The time has come to uncover the source of their nightmares and return to where it all began in 1977. This time, it better not be a man in a mask. The real monsters are waiting.

With raucous humor and brilliantly orchestrated mayhem, Edgar Cantero’s Meddling Kids taps into our shared nostalgia for the books and cartoons we grew up with, and delivers an exuberant, eclectic, and highly entertaining celebration of horror, life, friendship, and many-tentacled, interdimensional demon spawn.

Review: Though I was definitely more of a “Pup Named Scooby-Doo” viewer as a child, “Scooby-Doo, Where Are You?” was definitely a show that I was pretty familiar with thanks to visits to Grandma’s house and the local video store. I can’t say that I have a huge nostalgia for it, but it’s enough of a cultural icon that I am familiar with it and all the references, tropes, and influences that come with it. When my friend David sent me this book title on Facebook, I was immediately intrigued. Given that I love send ups of classic shows like “The Venture Bros”, “Sealab 2021”, and “Harvey Birdman: Attorney At Law”, I was stoked to see that FINALLY someone decided to take on “Scooby-Doo, Where Are You” and add in some Lovecraftian horror elements to boot.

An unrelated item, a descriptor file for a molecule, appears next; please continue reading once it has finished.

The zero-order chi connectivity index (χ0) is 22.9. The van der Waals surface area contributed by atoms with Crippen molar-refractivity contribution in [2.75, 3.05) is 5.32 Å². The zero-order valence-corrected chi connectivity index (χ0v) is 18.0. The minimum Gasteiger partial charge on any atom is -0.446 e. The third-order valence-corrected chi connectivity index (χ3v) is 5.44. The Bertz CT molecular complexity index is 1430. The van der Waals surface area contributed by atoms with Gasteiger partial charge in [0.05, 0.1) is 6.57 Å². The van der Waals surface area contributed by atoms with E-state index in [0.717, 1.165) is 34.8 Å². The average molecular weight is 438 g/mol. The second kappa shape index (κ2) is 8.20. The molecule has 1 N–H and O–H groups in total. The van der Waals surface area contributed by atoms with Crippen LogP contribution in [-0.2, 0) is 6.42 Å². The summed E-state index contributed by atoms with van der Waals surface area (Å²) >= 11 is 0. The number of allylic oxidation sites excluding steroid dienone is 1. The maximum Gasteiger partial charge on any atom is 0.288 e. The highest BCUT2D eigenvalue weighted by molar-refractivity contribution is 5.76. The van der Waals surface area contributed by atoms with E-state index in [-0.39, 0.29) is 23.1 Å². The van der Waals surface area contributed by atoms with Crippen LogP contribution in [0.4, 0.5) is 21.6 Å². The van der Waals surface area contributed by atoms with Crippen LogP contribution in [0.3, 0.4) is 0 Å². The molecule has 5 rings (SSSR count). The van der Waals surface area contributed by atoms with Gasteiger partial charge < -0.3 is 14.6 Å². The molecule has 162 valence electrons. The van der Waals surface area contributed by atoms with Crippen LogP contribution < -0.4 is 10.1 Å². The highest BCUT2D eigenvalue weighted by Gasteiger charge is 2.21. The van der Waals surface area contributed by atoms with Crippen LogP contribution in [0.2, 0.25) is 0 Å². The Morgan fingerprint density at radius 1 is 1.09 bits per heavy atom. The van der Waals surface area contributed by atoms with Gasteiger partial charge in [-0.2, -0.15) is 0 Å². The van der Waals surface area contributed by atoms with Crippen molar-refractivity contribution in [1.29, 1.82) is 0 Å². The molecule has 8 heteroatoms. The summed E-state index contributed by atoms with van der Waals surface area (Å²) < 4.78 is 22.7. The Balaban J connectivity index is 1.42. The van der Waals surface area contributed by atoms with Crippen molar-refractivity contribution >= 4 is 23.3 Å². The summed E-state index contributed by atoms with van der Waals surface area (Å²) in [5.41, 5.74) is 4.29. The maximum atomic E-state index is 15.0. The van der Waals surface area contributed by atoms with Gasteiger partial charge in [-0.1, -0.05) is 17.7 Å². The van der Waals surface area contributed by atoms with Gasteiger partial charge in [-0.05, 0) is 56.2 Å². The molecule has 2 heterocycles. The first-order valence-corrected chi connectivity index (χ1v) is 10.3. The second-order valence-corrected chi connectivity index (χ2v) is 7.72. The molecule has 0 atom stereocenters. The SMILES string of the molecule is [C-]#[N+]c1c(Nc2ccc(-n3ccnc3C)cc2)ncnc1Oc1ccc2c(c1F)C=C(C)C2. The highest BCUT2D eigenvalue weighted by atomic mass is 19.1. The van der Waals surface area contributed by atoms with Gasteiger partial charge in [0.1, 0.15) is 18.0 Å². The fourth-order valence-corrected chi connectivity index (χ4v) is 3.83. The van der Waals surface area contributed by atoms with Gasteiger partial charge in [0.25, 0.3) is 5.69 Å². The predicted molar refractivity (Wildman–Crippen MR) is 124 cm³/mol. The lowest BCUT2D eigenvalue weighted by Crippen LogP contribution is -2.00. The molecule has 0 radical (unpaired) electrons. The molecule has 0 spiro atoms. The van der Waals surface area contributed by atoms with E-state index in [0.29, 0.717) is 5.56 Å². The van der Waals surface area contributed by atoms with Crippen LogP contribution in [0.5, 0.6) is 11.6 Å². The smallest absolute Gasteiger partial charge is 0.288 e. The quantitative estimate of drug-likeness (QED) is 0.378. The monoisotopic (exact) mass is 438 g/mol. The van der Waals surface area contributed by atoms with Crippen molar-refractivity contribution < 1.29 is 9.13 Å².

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The start of way too many “Scooby-Doo” gifs. (source)